If you want to display the largest jack-o’-lantern on your block this year, you may find that a 50-pounder isn’t big enough. Backyard gardeners are routinely growing pumpkins that weigh from 500 pounds to more than 2,000 pounds – and you could, too.
It isn’t difficult for anyone who’s grown good vegetables to raise a humongous pumpkin. It just takes dedication and paying attention to the plant’s needs: good soil, plenty of water and fertilizer, plus no competition from other pumpkins on the same vine.
The first step is to choose a variety of seed known to grow giant pumpkins. Atlantic Giant is one that’s popular, but read catalog descriptions for others. Then, as all gardeners know, good soil is the key to growing success. Get a head start now by choosing a spot about 25 feet by 25 feet that’s in full sun and has well-drained soil. Mix in plenty of compost or other organic matter (shredded leaves, seaweed, straw or hay with no seeds) and – this is important – as much as four inches of horse or cow manure. Because pumpkins are shallow-rooted, it’s fine to do this by hand; no tiller needed.
In spring, have the soil tested by the local extension service to see if it needs lime and what kind of nutrients may be lacking. Slightly acidic soil (pH 6.5 to 6.8) is ideal. Dig in required fertilizer. A few weeks after your average last frost, you’ll be ready to plant.
In areas that are still chilly in April and May, start seeds (one per four-inch peat pot) indoors. After the first two true leaves have formed, set the plants out in the garden (plant each one on a slightly elevated hill of soil about the height of a baseball pitcher’s mound). Protect young plants from inclement weather with a burlap windbreak or commercial frost-protecting row cover. To help the soil warm up, gardeners in cold climates can place black plastic sheeting over the soil early in the season. Later, spread a mulch of organic material to deter weeds.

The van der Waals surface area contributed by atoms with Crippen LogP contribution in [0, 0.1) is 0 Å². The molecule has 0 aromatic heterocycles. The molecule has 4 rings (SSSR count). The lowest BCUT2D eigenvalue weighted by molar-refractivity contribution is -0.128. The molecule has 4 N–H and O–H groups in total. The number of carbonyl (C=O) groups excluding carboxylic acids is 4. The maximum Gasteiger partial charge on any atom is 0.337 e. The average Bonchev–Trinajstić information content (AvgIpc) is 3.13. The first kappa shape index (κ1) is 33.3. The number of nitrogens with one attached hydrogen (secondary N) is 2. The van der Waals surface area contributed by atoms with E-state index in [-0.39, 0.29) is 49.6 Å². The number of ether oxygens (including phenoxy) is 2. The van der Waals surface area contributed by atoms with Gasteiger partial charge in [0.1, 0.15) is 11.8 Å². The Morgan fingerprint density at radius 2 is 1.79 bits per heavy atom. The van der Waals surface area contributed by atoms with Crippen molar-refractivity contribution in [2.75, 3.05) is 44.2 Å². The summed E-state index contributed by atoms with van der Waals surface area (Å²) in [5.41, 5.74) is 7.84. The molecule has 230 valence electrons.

Pumpkins are about 90 percent water, so keep the soil moist during the growing season. This may require 20 gallons of water twice a week if rainfall is insufficient. (Trickle irrigation makes this easy and also keeps water off the vine and leaves to avoid mildew.) Again, you want the soil to stay evenly moist: Alternating between wet and dry soil causes pumpkins to crack.
Starting in early July, some growers use liquid fertilizer every other week when watering. But also be prepared to apply a balanced granular fertilizer (nitrogen, phosphorus, potash) throughout the growing season.
In early to midsummer, depending on your climate, the vine will begin to produce flowers. The difference between the male and female blooms is that the females – the ones that will produce pumpkins – have tiny pumpkins at their base. Let the bees pollinate them or do it by hand, if you prefer. Once your vine has several pumpkins larger than softballs, remove all but the strongest or fastest growing. That allows the plant to devote all its energy to the one pumpkin that remains, which will naturally grow bigger and bigger. As the pumpkin begins to rest on the ground, place sand underneath to keep it dry.
All summer, weed by hand, watch out for insects, and remove any other pumpkins that try to form. Many award-winning growers cover the potential giant pumpkin, starting about midsummer, with a sheet or a tarp arranged a few feet above it. This protects it from too much sun and encourages more growth. You can pinch off the end of the vine in August to divert more growth to the fruit.
In fall, protect the pumpkin from frost. Harvest when the skin is hard and the vine has begun to die back. Most giant pumpkins aren’t the right shape for jack-o’-lanterns, and many are hollow. So you may not end up with a traditional display or many pies for Thanksgiving. But if you’re a typical first-time giant pumpkin grower, you’ll be out in the garden next year, planting seeds and dreaming of an even more massive one, maybe even a world record.